Entering the realm of myth
Shaping stories...and being shaped by them

Stories that matter

The Wild Swans by Nadezhda Illarionova

Writing advice from Louise Erdrich:

"Begin with something in your range. Then write it as a secret. I’d be paralyzed if I thought I had to write a great novel, and no matter how good I think a book is on one day, I know now that a time will come when I will look upon it as a failure. The gratification has to come from the effort itself. I try not to look back. I approach the work as though, in truth, I’m nothing and the words are everything. Then I write to save my life. If you are a writer, that will be true. Writing has saved my life."

The Wild Swans by by Nadezhda Illarionova

Writing advice from Grace Paley:

"The best training is to read and write, no matter what. Don’t live with a lover or roommate who doesn’t respect your work. Write what will stop your breath if you don’t write."

The Little Mermaid by Nadezhda Illarionova

Writing advice from Ursula K. Le Guin:

"Socrates said, 'The misuse of language induces evil in the soul.' He wasn't talking about grammar. To misuse language is to use it the way politicians and advertisers do, for profit, without taking responsibility for what the words mean. Language used as a means to get power or make money goes wrong: it lies. Language used as an end in itself, to sing a poem or tell a story, goes right, goes towards the truth.

"A writer is a person who cares what words mean, what they say, how they say it. Writers know words are their way towards truth and freedom, and so they use them with care, with thought, with fear, with delight. By using words well they strengthen their souls. Story-tellers and poets spend their lives learning that skill and art of using words well. And their words make the souls of their readers stronger, brighter, deeper."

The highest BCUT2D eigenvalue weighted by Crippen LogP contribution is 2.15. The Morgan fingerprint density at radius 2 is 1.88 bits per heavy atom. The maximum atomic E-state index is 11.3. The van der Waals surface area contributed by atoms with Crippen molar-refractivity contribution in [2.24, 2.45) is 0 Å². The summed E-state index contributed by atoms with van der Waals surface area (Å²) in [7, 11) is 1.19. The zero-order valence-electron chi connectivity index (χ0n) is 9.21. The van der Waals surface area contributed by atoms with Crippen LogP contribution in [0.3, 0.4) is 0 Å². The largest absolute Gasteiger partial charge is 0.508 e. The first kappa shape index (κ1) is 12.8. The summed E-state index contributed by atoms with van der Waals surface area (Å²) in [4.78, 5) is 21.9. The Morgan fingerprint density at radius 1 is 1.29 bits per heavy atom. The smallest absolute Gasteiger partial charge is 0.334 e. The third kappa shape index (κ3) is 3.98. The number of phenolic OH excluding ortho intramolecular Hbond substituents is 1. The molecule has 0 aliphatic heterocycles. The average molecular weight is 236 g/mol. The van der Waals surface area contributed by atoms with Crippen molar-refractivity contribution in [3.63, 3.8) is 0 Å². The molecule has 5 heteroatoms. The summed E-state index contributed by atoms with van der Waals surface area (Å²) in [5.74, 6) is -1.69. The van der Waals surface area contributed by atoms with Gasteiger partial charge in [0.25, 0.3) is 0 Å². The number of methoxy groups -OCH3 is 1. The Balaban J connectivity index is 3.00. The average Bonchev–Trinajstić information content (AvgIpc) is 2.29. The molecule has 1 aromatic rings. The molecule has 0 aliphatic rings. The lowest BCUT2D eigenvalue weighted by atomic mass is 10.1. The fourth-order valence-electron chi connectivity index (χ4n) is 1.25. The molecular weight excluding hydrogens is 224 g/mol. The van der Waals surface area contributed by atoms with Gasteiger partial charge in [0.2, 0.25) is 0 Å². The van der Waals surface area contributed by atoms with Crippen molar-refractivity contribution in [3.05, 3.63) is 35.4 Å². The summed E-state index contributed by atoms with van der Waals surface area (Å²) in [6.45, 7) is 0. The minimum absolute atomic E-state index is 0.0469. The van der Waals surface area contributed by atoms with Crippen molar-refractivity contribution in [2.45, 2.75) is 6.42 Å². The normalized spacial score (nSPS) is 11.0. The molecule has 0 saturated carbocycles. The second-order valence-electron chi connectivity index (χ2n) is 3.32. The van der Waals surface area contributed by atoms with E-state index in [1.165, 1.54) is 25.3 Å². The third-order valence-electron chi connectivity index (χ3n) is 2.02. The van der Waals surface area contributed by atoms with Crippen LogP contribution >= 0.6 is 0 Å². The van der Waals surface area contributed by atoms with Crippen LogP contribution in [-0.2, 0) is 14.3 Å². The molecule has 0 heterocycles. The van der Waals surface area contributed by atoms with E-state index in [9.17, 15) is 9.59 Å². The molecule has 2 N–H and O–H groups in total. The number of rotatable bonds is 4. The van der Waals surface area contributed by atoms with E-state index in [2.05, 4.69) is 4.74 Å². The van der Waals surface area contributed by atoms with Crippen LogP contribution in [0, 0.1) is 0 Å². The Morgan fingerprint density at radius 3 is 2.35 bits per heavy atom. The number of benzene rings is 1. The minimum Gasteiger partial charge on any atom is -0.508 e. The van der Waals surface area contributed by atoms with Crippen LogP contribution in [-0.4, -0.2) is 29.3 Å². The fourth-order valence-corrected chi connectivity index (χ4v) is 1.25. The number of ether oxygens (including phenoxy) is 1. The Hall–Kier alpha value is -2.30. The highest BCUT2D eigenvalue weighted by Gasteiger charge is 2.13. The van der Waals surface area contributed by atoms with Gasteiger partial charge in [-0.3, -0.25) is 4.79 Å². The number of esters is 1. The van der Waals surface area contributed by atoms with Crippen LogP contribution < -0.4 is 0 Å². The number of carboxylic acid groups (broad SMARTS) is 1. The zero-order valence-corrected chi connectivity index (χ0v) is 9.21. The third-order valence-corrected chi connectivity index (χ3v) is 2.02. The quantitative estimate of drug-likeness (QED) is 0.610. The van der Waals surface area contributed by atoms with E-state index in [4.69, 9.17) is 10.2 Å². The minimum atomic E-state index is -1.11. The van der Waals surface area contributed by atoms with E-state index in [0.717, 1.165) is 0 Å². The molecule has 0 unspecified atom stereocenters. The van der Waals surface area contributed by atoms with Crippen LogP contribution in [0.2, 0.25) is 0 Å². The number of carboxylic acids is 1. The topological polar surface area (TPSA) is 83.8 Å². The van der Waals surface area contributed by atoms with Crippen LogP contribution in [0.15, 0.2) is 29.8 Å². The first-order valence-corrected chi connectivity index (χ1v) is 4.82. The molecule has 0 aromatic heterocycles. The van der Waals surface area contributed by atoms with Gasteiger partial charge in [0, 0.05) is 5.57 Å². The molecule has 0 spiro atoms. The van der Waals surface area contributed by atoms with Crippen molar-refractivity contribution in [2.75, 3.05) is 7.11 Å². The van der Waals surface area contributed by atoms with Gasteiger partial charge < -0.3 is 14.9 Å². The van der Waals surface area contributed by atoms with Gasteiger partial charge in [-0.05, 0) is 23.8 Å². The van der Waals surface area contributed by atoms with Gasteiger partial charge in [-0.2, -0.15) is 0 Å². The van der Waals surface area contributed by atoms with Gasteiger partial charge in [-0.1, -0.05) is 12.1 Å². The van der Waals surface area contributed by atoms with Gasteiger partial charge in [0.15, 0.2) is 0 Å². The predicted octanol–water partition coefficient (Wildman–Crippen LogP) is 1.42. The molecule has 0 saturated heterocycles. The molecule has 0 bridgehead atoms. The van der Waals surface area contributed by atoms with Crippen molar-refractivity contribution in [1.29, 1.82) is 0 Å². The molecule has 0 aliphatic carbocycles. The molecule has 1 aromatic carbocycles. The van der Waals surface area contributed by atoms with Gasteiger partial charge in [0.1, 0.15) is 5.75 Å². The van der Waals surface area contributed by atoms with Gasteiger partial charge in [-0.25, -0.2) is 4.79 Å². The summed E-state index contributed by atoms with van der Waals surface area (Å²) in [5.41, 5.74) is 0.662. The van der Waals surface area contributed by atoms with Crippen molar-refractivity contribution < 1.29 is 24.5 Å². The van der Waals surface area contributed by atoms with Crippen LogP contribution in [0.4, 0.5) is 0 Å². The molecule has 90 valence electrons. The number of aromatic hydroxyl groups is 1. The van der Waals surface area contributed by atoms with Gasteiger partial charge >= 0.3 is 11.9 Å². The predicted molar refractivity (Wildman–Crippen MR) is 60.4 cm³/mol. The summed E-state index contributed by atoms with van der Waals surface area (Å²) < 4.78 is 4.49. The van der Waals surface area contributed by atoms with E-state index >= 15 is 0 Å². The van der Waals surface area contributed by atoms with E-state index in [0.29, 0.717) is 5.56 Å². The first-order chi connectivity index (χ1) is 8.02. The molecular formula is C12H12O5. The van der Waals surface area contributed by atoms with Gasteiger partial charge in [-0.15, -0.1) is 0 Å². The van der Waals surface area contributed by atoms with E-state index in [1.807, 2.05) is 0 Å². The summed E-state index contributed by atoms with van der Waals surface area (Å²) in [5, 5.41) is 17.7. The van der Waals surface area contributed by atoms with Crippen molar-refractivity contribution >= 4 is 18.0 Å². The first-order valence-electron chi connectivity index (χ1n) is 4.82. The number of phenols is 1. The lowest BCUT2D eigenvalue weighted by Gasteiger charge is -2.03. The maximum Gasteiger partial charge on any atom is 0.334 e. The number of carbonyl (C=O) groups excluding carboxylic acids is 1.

Thumbelina by by Nadezhda Illarionova

The art in this post is by the Russian painter and designer Nadezhda Illarionova, based in Moscow. She has illustrated tales from the Brothers Grimm, Hans Christian Andersen, Perrault, and Mother Goose...but these books, alas, are not yet available in English-language editions.

Thumbelina by Nadezhda Illarionova

Looking at Illarionova's wondrous work, I'm reminded of these words by Lynda Barry:

"There are certain children who are told they are too sensitive, and there are certain adults who believe sensitivity is a problem that can be fixed in the way that crooked teeth can be fixed and made straight. And when these two come together you get a fairy tale, a kind of story with hopelessness in it. I believe there is something in these old stories that does what singing does to words. They have transformational capabilities, in the way melody can transform mood. They can't transform your actual situation, but they can transform your experience of it. We don't create a fantasy world to escape reality, we create it to be able to stay. I believe we have always done this, used images to stand and understand what otherwise would be intolerable.”